Some years ago when he suffered a health scare, people thought that he would give up his administration roles, but no, as soon as he was fit and well again, he was back at the helm.
Ron's heart is bigger than the man himself and he has totally devoted his spare time to assisting others in the sport that he loves so much. He is a one-of-a-kind, and Irish Sailing will be a lot poorer for his decision to retire. Certainly, no one in this day and age will be willing to give as much time to sailing as Ron did. Ron, thank you - we all owe you a great debt of gratitude for what you have done so that we can all enjoy our racing.
While Ron Hutchieson was a private man with a significant behind-the-scenes sailing life which saw him being made ISA "Volunteer of the Year" in 2010, in professional life he ran several specialist businesses. He and his wife Doris celebrated their Golden Jubilee last year, and are in their own restrained way something of a power couple, as Doris became a leading figure in education in Northern Ireland through her role as headmistress of Coleraine High School.
As a result of this, they made their home during her working years in nearby Ballymoney and became active figures in the larger local community. So much so, in fact, that in 1999 Doris was appointed the High Sheriff of County Londonderry, which was a matter of both considerable pride and quiet amusement to her husband, who commented: "My wife's the Sheriff, so maybe you better call me Deputy Dawg".
The former High Sheriff and the ISA "Volunteer of the Year" 2010 (and holder of many other accolades) now live in the pretty fishing village of Groomsport just a couple of miles eastward of Ballyholme Bay, where Ron Hutchieson was instrumental in starting the Laser Class in 1974 - all of 46 years ago. While Ron may have stood down from his demanding direct roles in sailing, there's no doubt the thoughts of the Guru of Groomsport will be regularly consulted. And we can be quite sure that the term "active retirement" acquires a completely new meaning when applied to Mr and Mrs Hutchieson.
As former Irish Sailing President David Lovegrove of Howth has told us, Ron Hutchieson is undoubutedy one-of-a-kind, and current Irish Sailing President David O'Brien of Crosshaven concludes this portrait of a remarkable man and great servant of sailing with some of his own thoughts on Ron:
My introduction to Ron was many years ago as an inexperienced Race Officer in Royal Cork YC, and it is fair to say - and probably no surprise to anyone - that he made a lasting impression then, and at many subsequent events. But it was at the annual Laser Class Munsters, held for many successive years at Easter in Baltimore, Co. Cork, that we really got to know each other well.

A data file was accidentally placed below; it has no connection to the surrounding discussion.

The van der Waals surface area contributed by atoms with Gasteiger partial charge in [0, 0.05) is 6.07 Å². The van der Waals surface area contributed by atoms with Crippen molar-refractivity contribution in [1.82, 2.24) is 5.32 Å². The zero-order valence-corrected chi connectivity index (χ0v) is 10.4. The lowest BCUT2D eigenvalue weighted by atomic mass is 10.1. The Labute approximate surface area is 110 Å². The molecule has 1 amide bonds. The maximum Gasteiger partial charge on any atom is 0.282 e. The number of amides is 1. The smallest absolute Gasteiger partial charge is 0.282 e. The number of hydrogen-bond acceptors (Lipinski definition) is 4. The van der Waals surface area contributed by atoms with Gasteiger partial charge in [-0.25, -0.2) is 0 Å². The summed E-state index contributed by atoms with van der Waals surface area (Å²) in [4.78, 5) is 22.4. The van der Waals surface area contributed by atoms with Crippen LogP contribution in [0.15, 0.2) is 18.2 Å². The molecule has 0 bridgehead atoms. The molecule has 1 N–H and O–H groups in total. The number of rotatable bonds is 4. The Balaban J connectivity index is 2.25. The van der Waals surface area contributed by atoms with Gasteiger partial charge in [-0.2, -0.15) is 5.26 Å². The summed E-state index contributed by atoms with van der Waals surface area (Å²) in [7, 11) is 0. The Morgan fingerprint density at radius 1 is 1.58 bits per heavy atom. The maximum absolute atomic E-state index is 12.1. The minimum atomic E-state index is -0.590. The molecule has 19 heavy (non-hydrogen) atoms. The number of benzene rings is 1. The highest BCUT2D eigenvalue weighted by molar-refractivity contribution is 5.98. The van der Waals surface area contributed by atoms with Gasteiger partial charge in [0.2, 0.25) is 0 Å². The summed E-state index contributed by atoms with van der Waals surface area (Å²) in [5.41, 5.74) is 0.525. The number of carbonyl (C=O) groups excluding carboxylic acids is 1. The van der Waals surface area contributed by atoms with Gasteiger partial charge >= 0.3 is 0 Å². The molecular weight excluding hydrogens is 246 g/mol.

I cannot recall how many years I have been Race Officer for this event, but in the early years I and my team looked upon "Uncle Ron" with awe and trepidation, reluctant to question or challenge his definite viewpoint, irrespective of one's own opinion. However, as the years progressed, and I got to know Ron better, his vast and superior knowledge of all aspects of the racing rules, and race management procedures, was obvious, and willingly shared.
Ron managed the entries, registration, and results for the event for many years, and in later times after he stopped going afloat as jury, would be found throughout the event in his acquired domain on the upper level of the clubhouse, inputting entries initially, then race results as soon as we could get them ashore.
He was - perhaps with good reason - sceptical about our efforts either to input results on the water - or send them to him electronically as races progressed. Generally, those efforts resulted in delayed publishing of results, which was not appreciated…..
A stickler for correct protocol, I often felt sorry for the young inexperienced Laser sailor who would approach Ron with a query at the most inappropriate time, as he was inputting the results, only to have the "Do Not Disturb" sign pointed out without comment. And if he or she persisted, there'd be a swift and polite yet definitely firm rebuke to read the said sign.
There was always a formal procedure to be followed if a competitor wished to query a result, but once the form was properly completed, that competitor was absolutely guaranteed a review, even if it meant Ron being late for dinner – indeed, so punctilious was he in following and completing the prescribed procedures that it wasn't unknown for Ron to miss his evening
In every way Ron's service and dedication to Irish Sailing generally - and the Laser Class especially - over many years is unrivalled and very deeply appreciated by so many sailors. Although he steps down as chair of the Racing Rules Committee, I hope that this knowledge and experience will be available to the sport for many years to come.
Thank you Ron!